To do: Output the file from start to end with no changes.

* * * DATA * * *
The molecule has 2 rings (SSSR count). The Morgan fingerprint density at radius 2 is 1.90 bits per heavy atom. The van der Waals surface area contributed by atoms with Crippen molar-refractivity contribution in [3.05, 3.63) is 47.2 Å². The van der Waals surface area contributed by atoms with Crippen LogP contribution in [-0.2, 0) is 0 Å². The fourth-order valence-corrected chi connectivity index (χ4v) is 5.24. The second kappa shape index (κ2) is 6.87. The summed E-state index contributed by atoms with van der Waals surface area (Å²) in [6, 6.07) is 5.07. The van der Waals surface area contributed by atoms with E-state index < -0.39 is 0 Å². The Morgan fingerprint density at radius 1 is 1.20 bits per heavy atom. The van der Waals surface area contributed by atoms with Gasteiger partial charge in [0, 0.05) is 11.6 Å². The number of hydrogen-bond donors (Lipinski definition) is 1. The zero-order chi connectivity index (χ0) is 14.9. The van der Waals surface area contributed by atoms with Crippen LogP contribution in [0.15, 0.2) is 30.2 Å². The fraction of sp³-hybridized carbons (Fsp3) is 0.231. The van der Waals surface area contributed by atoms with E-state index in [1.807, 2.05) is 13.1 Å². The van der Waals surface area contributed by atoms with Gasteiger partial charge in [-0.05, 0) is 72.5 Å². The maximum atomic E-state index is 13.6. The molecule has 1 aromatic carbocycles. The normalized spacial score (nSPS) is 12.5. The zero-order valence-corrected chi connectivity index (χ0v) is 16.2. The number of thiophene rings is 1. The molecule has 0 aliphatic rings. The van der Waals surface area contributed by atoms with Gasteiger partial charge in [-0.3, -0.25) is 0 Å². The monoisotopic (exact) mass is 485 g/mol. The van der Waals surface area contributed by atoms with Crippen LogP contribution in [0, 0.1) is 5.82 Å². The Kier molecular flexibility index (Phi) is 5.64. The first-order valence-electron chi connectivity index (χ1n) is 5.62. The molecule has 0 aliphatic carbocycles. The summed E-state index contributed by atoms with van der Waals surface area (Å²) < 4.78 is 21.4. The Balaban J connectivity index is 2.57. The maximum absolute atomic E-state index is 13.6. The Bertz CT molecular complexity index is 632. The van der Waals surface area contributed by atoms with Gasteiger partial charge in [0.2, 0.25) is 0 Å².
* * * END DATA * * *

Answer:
The molecule has 2 rings (SSSR count). The Morgan fingerprint density at radius 2 is 1.90 bits per heavy atom. The van der Waals surface area contributed by atoms with Crippen molar-refractivity contribution in [3.05, 3.63) is 47.2 Å². The van der Waals surface area contributed by atoms with Crippen LogP contribution in [-0.2, 0) is 0 Å². The fourth-order valence-corrected chi connectivity index (χ4v) is 5.24. The second kappa shape index (κ2) is 6.87. The summed E-state index contributed by atoms with van der Waals surface area (Å²) in [6, 6.07) is 5.07. The van der Waals surface area contributed by atoms with E-state index < -0.39 is 0 Å². The Morgan fingerprint density at radius 1 is 1.20 bits per heavy atom. The van der Waals surface area contributed by atoms with Gasteiger partial charge in [0, 0.05) is 11.6 Å². The number of hydrogen-bond donors (Lipinski definition) is 1. The zero-order chi connectivity index (χ0) is 14.9. The van der Waals surface area contributed by atoms with Crippen LogP contribution in [0.15, 0.2) is 30.2 Å². The fraction of sp³-hybridized carbons (Fsp3) is 0.231. The van der Waals surface area contributed by atoms with E-state index in [1.807, 2.05) is 13.1 Å². The van der Waals surface area contributed by atoms with Gasteiger partial charge in [-0.05, 0) is 72.5 Å². The maximum atomic E-state index is 13.6. The molecule has 1 aromatic carbocycles. The normalized spacial score (nSPS) is 12.5. The zero-order valence-corrected chi connectivity index (χ0v) is 16.2. The number of thiophene rings is 1. The molecule has 0 aliphatic rings. The van der Waals surface area contributed by atoms with Gasteiger partial charge in [-0.3, -0.25) is 0 Å². The monoisotopic (exact) mass is 485 g/mol. The van der Waals surface area contributed by atoms with Crippen LogP contribution in [0, 0.1) is 5.82 Å². The Kier molecular flexibility index (Phi) is 5.64. The first-order valence-electron chi connectivity index (χ1n) is 5.62. The molecule has 0 aliphatic carbocycles. The summed E-state index contributed by atoms with van der Waals surface area (Å²) < 4.78 is 21.4. The Balaban J connectivity index is 2.57. The maximum absolute atomic E-state index is 13.6. The Bertz CT molecular complexity index is 632. The van der Waals surface area contributed by atoms with Gasteiger partial charge in [0.2, 0.25) is 0 Å².